Looking at the sharing features, I haven't figured out yet what “Collections” are or how to use them; and I would probably appreciate a way to share “unlisted” links to code, i.e. make it so you can share something without it (publicly) appearing on your user page.


The speed increase when compared to alone made me switch to this playground, thanks a lot for your work.

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I think this feature would be very useful if done right. But the implementation is quite chalenging.

The way the recommendation works on the official editor (Ace only) is by searching ^\s*use\s on the current active line. If you type use inside a block comment \* *\ it'd show the recommendation too.

On Rust Explorer detecting dependency is more involved, as we can't just check ^\s*use\s:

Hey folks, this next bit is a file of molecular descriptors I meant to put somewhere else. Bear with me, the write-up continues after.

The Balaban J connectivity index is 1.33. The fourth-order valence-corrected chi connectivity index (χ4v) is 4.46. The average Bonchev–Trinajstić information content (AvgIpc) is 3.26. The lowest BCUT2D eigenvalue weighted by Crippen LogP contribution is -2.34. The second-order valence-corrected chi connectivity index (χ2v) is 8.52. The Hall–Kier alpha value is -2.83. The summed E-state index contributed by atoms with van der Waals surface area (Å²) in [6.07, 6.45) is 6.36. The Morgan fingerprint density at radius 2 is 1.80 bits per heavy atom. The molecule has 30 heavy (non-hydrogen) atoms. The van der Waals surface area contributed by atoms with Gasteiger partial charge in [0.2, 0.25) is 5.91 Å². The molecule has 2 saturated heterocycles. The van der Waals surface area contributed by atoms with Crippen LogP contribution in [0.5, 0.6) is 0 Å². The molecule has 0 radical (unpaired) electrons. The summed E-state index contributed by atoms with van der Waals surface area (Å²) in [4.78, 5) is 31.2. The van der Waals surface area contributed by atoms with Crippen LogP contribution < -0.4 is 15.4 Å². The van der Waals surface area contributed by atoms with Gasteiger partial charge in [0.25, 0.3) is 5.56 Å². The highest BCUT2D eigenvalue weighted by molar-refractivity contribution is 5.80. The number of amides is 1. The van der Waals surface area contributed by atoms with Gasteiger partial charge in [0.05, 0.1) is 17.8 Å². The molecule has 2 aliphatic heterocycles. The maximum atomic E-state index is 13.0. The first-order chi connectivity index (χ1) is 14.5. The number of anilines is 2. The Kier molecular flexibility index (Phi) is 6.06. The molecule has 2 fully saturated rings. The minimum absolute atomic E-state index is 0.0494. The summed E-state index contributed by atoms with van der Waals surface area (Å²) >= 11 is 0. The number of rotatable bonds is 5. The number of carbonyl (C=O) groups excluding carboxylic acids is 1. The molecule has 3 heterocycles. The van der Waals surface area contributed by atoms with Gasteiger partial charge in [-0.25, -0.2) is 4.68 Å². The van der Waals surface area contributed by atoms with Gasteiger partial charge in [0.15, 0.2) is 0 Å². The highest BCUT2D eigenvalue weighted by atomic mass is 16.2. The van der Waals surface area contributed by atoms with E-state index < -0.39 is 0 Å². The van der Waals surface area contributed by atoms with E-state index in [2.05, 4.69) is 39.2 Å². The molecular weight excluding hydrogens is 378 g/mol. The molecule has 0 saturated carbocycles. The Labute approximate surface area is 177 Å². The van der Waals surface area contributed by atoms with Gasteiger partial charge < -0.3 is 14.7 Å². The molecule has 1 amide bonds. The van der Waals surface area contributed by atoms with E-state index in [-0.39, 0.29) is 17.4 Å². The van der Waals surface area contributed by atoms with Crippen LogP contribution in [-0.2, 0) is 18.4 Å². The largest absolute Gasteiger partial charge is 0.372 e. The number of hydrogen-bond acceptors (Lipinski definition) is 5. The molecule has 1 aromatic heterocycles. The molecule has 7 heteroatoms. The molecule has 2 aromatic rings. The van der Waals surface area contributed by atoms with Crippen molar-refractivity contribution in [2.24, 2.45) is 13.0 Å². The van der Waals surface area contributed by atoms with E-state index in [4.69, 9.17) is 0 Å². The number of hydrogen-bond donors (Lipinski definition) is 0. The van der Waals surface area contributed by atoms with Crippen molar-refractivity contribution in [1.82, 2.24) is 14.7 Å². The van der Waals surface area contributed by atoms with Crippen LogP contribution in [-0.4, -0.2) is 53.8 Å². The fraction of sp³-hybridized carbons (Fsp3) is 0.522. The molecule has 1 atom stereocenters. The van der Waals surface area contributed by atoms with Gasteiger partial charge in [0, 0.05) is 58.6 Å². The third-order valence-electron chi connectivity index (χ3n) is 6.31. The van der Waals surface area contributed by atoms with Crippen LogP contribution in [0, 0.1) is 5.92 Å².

1. Check whether the current line only contains a valid dependency name (any first word).
  2. Check whether it's inside /*[dependecies] */.

I think the second part is quite complicated, like a code highlighter. Though I'm not familiar with how code highlighters do it. If you know an efficient way to do step 2 please let me know.

This is not a manifest block but any first word character will trigger step 2.

// On outer block, first word will trigger step 2, even when you type fn.
fn main() {
    let message = r#"
First word inside multi-line string triggers step 2.

    // Also triggers step 2.

Rust Explorer has mostly only the latest version. Actually you can specify a specific version, but it's not recommended because once the list is updated the compiler may not find a matching version even when the code still works with the new version. The goal of Rust Explorer is to make experimenting with crates easy and quick. And I think most people would prefer to use the latest and greatest dependencies.